Although Henry Adams may not attract quite the attention he once did, he remains a subject of interest to literary scholars, students of American studies and philosophy, and historians. Reading what these various people have to say about Adams brings to mind the story of the blind men and the elephant: everyone, it seems, has their own idea of who Adams is and why he is important or not as important as other people might think he is. This collection of essays by Natalie Fuehrer Taylor fits neatly into that pattern. She has brought together nine essays that share the assumption that Adams "was engaged in political life," although she hastens to add that the definition of politics employed is far broader than political activity (p. 1). To Adams, "the political life entailed a consideration of how human beings ought to live and what form of government would best promote human flourishing" (p. 1). In short, these essays explore Adams as a political thinker and philosopher, not as a political actor, and do so in a way that is largely admiring and very much on his own terms.
Taylor's introduction alternates between praising Adams as a thinker and defending him against recent work that has explored his career in politics and how his writing reflected his political experiences and thinking. Rather than grappling with that scholarship, Taylor hastens to dismiss it nearly altogether in her eagerness to make the case that Adams's writings "reveal him to be one of our most profound political thinkers, authors, and even statesmen" (p. 8). Her selections come from like-minded scholars, carefully avoiding most recent historical scholarship (as the bibliography reveals); she rests content to reprint Henry Steele Commager's 1937 essay on Adams, a quaint artifact offering an understanding of Adams as intellectual that is no longer in vogue among most historians.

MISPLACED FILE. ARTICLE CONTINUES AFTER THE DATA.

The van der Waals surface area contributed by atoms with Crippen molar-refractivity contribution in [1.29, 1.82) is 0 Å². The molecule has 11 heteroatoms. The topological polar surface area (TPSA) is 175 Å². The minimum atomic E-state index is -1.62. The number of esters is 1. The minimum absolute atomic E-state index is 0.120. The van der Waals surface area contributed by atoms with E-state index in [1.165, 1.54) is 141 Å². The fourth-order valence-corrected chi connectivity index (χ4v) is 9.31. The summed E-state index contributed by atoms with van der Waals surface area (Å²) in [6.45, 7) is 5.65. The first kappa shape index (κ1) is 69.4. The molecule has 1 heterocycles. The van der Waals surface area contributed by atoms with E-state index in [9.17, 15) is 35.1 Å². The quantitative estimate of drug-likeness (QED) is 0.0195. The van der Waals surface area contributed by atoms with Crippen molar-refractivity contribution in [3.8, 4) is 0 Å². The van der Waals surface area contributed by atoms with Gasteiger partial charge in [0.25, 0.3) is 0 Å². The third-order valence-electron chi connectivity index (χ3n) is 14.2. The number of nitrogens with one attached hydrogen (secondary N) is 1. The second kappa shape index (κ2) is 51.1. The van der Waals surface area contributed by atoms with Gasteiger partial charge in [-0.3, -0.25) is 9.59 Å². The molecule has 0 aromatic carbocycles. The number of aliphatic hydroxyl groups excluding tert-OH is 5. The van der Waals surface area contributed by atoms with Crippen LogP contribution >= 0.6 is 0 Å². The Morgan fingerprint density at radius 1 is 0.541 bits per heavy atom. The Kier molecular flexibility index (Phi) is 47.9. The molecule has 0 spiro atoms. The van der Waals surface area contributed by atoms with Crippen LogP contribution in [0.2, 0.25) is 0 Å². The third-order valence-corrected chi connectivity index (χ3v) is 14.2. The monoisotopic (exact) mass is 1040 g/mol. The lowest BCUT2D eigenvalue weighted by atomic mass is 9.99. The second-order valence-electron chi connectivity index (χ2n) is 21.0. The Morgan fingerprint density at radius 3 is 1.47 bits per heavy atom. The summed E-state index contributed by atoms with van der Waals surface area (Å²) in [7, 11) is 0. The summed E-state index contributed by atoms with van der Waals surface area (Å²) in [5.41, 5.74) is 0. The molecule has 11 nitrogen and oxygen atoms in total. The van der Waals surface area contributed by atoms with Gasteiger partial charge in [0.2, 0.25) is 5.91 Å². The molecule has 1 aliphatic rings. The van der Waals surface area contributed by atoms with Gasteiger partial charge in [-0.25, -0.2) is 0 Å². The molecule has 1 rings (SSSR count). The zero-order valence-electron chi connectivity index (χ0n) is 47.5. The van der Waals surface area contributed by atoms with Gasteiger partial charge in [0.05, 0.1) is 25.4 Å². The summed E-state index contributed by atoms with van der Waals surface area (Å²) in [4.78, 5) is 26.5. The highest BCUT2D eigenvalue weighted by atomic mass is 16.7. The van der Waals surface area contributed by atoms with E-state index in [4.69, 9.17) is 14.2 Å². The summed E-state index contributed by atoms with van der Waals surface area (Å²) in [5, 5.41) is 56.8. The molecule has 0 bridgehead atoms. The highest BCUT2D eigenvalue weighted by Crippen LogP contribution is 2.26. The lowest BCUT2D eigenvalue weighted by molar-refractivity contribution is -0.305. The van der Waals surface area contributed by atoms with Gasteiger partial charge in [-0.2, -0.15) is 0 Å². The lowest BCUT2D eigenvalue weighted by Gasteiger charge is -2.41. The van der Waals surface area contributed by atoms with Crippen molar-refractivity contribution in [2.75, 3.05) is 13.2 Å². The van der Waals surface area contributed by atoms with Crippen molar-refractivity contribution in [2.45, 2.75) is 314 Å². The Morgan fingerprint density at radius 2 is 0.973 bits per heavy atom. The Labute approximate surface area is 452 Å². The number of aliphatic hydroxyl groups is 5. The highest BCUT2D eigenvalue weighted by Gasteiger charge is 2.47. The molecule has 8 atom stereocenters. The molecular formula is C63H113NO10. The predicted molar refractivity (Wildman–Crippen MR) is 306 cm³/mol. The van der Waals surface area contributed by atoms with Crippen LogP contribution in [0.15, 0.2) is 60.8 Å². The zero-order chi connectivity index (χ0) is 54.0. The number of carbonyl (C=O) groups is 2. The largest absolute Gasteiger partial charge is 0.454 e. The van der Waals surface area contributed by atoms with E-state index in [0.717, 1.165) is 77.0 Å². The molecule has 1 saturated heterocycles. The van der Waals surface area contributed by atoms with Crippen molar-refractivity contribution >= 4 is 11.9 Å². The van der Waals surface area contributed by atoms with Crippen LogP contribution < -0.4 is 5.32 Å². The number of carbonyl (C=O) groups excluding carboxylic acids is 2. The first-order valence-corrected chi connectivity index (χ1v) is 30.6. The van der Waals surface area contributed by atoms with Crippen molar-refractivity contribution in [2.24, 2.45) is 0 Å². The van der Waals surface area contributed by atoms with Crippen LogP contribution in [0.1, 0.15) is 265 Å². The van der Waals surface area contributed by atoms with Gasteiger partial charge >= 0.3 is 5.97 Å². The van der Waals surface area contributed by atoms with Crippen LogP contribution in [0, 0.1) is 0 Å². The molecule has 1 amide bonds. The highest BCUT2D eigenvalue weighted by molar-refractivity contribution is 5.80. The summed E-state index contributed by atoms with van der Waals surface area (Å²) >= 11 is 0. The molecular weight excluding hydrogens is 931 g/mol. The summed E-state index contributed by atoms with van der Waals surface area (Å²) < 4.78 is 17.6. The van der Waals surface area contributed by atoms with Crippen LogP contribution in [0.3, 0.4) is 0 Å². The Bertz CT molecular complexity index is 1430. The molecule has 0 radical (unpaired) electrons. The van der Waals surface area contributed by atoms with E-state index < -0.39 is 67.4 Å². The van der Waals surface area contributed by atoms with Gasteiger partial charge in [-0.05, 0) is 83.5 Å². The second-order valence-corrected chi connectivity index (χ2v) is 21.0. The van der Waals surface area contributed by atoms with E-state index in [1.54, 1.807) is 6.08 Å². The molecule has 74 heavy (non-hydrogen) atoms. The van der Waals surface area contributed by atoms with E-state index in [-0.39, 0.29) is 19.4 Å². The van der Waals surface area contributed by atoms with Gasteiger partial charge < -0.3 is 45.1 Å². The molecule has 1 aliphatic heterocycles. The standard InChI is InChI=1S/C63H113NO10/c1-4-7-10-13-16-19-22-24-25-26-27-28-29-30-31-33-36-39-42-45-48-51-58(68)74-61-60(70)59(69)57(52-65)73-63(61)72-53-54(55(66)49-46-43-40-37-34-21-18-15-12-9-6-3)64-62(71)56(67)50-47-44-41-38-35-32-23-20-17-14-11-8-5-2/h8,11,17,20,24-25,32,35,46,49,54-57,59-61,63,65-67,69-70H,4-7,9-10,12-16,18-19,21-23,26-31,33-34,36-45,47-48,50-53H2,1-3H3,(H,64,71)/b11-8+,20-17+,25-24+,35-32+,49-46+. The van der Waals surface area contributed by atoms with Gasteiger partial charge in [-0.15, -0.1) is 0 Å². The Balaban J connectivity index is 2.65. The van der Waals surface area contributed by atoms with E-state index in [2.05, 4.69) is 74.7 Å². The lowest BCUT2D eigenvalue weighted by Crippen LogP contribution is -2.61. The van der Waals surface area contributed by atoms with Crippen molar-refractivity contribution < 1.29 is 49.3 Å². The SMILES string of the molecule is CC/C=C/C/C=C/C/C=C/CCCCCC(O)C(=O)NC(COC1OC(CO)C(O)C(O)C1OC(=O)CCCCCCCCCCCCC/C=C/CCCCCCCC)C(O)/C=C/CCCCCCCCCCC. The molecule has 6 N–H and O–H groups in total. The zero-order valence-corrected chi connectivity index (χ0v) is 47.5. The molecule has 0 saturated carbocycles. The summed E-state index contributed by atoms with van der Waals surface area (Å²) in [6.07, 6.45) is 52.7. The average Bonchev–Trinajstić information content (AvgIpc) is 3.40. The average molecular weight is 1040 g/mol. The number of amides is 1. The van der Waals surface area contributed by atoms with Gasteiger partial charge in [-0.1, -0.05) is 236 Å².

The selections in this volume thus are best understood as making an argument that we should celebrate Adams much as he would have [End Page 493] wanted to be viewed by the end of his life-as a philosopher who balanced hope and skepticism as he viewed the American prospect much as he weighed faith and science in his effort to understand existence. In an essay first published in 1990, Russell L. Hanson and W. Richard Merriman explore how Adams detailed the decline of the republican tradition; in a selection that first appeared the following year, B. H. Gilley looks at how Adams explored political leadership in his 1880 novel, Democracy. Michael Colacurcio's 1967 essay on how Adams wove considerations of pragmatism into Democracy and Esther (1884) is included, as is an excerpt from James P. Young's absorbing investigation of Adams as political thinker, in this case an explication of The Education of Henry Adams (1918).
The essays prepared especially for this volume include Denise Dutton's revisiting of how Democracy addressed the notion of democratic virtue through several characters in the novel as well as Taylor's treatment of how Adams explores science, art, and religion as potential threats to the ethos of American democracy in Esther. Richard Samuelson examines Adams's pursuit of a scientific approach to history as a way of understanding to help solve social problems, while Patrick J. Deneen discusses Mont-Saint-Michel and Chartes (1913) as Adams's celebration of the mindset of the Middle Ages, particularly its ability to integrate multiple themes. The volume concludes with some reflections by William Carey McWilliams on the intellectual and civic virtue as manifested through Adams.
Those readers looking for sympathetic treatments of Henry Adams as political thinker will be pleased by this volume. While it offers a rather incomplete overview of how people have explored Adams as a political figure through his writings, it is a passionate case for the defense prepared by devoted admirers. [End Page 494]
Brooks D. Simpson, ASU Foundation Professor at Arizona State University in Tempe, Arizona, is the author of several works on American history, including...